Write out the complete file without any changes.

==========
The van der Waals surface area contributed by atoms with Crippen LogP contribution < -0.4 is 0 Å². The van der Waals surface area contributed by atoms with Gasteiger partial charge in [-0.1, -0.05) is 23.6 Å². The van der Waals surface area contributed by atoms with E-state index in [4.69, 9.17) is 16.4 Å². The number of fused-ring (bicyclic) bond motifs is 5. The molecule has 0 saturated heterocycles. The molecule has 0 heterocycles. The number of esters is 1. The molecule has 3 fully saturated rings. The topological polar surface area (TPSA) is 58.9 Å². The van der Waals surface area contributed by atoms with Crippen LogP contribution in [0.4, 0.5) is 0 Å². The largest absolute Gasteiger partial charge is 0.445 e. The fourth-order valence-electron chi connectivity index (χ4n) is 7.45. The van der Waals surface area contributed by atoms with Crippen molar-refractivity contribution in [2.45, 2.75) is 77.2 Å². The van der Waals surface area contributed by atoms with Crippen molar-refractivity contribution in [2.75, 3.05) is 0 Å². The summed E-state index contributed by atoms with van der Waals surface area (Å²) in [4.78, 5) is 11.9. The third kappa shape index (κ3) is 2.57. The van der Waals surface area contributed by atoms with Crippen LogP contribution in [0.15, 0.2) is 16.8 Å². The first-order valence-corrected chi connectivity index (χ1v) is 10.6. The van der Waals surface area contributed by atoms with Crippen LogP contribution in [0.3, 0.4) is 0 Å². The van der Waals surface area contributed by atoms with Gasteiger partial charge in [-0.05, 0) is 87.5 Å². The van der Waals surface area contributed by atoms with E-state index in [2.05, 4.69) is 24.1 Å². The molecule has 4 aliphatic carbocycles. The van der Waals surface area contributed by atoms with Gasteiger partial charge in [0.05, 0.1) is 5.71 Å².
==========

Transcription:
The van der Waals surface area contributed by atoms with Crippen LogP contribution < -0.4 is 0 Å². The van der Waals surface area contributed by atoms with Gasteiger partial charge in [-0.1, -0.05) is 23.6 Å². The van der Waals surface area contributed by atoms with E-state index in [4.69, 9.17) is 16.4 Å². The number of fused-ring (bicyclic) bond motifs is 5. The molecule has 0 saturated heterocycles. The molecule has 0 heterocycles. The number of esters is 1. The molecule has 3 fully saturated rings. The topological polar surface area (TPSA) is 58.9 Å². The van der Waals surface area contributed by atoms with Crippen LogP contribution in [0.4, 0.5) is 0 Å². The largest absolute Gasteiger partial charge is 0.445 e. The fourth-order valence-electron chi connectivity index (χ4n) is 7.45. The van der Waals surface area contributed by atoms with Crippen molar-refractivity contribution in [2.45, 2.75) is 77.2 Å². The van der Waals surface area contributed by atoms with Crippen molar-refractivity contribution in [2.75, 3.05) is 0 Å². The summed E-state index contributed by atoms with van der Waals surface area (Å²) in [4.78, 5) is 11.9. The third kappa shape index (κ3) is 2.57. The van der Waals surface area contributed by atoms with Crippen LogP contribution in [0.15, 0.2) is 16.8 Å². The first-order valence-corrected chi connectivity index (χ1v) is 10.6. The van der Waals surface area contributed by atoms with Crippen LogP contribution in [0.3, 0.4) is 0 Å². The van der Waals surface area contributed by atoms with Gasteiger partial charge in [-0.05, 0) is 87.5 Å². The van der Waals surface area contributed by atoms with E-state index in [2.05, 4.69) is 24.1 Å². The molecule has 4 aliphatic carbocycles. The van der Waals surface area contributed by atoms with Gasteiger partial charge in [0.05, 0.1) is 5.71 Å².